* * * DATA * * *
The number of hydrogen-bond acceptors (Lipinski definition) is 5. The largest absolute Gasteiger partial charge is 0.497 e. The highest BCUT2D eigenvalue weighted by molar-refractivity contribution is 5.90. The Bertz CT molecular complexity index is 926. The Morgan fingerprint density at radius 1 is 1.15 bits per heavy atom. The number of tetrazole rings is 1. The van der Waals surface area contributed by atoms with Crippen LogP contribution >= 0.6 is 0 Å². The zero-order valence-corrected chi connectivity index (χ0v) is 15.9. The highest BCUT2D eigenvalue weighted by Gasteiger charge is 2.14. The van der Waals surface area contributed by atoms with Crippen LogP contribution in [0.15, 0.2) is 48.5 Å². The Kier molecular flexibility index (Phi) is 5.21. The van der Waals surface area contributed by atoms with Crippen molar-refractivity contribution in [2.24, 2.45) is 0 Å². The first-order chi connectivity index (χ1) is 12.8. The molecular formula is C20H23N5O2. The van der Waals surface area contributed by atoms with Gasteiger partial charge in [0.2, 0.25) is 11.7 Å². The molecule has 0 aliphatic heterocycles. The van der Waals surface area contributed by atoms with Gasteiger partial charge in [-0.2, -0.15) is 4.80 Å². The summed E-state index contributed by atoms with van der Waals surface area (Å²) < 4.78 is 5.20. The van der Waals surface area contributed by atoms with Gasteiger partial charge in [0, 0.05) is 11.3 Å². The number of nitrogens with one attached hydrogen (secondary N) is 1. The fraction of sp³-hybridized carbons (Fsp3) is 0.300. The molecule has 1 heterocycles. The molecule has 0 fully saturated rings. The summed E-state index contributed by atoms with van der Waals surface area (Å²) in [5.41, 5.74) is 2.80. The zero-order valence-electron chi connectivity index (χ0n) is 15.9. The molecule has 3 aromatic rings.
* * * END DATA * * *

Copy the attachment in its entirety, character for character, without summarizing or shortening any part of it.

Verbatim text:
The number of hydrogen-bond acceptors (Lipinski definition) is 5. The largest absolute Gasteiger partial charge is 0.497 e. The highest BCUT2D eigenvalue weighted by molar-refractivity contribution is 5.90. The Bertz CT molecular complexity index is 926. The Morgan fingerprint density at radius 1 is 1.15 bits per heavy atom. The number of tetrazole rings is 1. The van der Waals surface area contributed by atoms with Crippen LogP contribution >= 0.6 is 0 Å². The zero-order valence-corrected chi connectivity index (χ0v) is 15.9. The highest BCUT2D eigenvalue weighted by Gasteiger charge is 2.14. The van der Waals surface area contributed by atoms with Crippen LogP contribution in [0.15, 0.2) is 48.5 Å². The Kier molecular flexibility index (Phi) is 5.21. The van der Waals surface area contributed by atoms with Crippen molar-refractivity contribution in [2.24, 2.45) is 0 Å². The first-order chi connectivity index (χ1) is 12.8. The molecular formula is C20H23N5O2. The van der Waals surface area contributed by atoms with Gasteiger partial charge in [0.2, 0.25) is 11.7 Å². The molecule has 0 aliphatic heterocycles. The van der Waals surface area contributed by atoms with Gasteiger partial charge in [-0.2, -0.15) is 4.80 Å². The summed E-state index contributed by atoms with van der Waals surface area (Å²) < 4.78 is 5.20. The van der Waals surface area contributed by atoms with Gasteiger partial charge in [0, 0.05) is 11.3 Å². The number of nitrogens with one attached hydrogen (secondary N) is 1. The fraction of sp³-hybridized carbons (Fsp3) is 0.300. The molecule has 1 heterocycles. The molecule has 0 fully saturated rings. The summed E-state index contributed by atoms with van der Waals surface area (Å²) in [5.41, 5.74) is 2.80. The zero-order valence-electron chi connectivity index (χ0n) is 15.9. The molecule has 3 aromatic rings.